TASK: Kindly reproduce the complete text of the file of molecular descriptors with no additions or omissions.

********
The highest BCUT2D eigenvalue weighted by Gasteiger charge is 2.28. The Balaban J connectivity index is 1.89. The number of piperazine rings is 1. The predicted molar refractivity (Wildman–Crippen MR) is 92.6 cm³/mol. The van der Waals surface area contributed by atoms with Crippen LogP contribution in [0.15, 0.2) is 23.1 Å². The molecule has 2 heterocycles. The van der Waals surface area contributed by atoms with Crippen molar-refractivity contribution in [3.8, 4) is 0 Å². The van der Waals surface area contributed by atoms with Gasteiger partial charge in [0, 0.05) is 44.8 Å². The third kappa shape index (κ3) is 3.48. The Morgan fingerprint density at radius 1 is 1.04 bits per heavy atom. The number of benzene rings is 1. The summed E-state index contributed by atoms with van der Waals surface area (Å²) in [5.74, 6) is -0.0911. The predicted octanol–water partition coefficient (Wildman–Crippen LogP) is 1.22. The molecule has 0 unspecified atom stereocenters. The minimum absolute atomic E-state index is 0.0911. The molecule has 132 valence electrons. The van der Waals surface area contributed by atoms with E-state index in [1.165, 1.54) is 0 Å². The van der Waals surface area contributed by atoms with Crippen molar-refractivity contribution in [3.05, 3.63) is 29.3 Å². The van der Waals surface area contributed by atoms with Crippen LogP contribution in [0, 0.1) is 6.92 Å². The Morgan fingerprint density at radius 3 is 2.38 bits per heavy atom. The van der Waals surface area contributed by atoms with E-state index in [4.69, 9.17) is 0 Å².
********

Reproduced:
The highest BCUT2D eigenvalue weighted by Gasteiger charge is 2.28. The Balaban J connectivity index is 1.89. The number of piperazine rings is 1. The predicted molar refractivity (Wildman–Crippen MR) is 92.6 cm³/mol. The van der Waals surface area contributed by atoms with Crippen LogP contribution in [0.15, 0.2) is 23.1 Å². The molecule has 2 heterocycles. The van der Waals surface area contributed by atoms with Crippen molar-refractivity contribution in [3.8, 4) is 0 Å². The van der Waals surface area contributed by atoms with Gasteiger partial charge in [0, 0.05) is 44.8 Å². The third kappa shape index (κ3) is 3.48. The Morgan fingerprint density at radius 1 is 1.04 bits per heavy atom. The number of benzene rings is 1. The summed E-state index contributed by atoms with van der Waals surface area (Å²) in [5.74, 6) is -0.0911. The predicted octanol–water partition coefficient (Wildman–Crippen LogP) is 1.22. The molecule has 0 unspecified atom stereocenters. The minimum absolute atomic E-state index is 0.0911. The molecule has 132 valence electrons. The van der Waals surface area contributed by atoms with E-state index in [1.165, 1.54) is 0 Å². The van der Waals surface area contributed by atoms with Crippen molar-refractivity contribution in [3.05, 3.63) is 29.3 Å². The van der Waals surface area contributed by atoms with Crippen LogP contribution in [0, 0.1) is 6.92 Å². The Morgan fingerprint density at radius 3 is 2.38 bits per heavy atom. The van der Waals surface area contributed by atoms with E-state index in [4.69, 9.17) is 0 Å².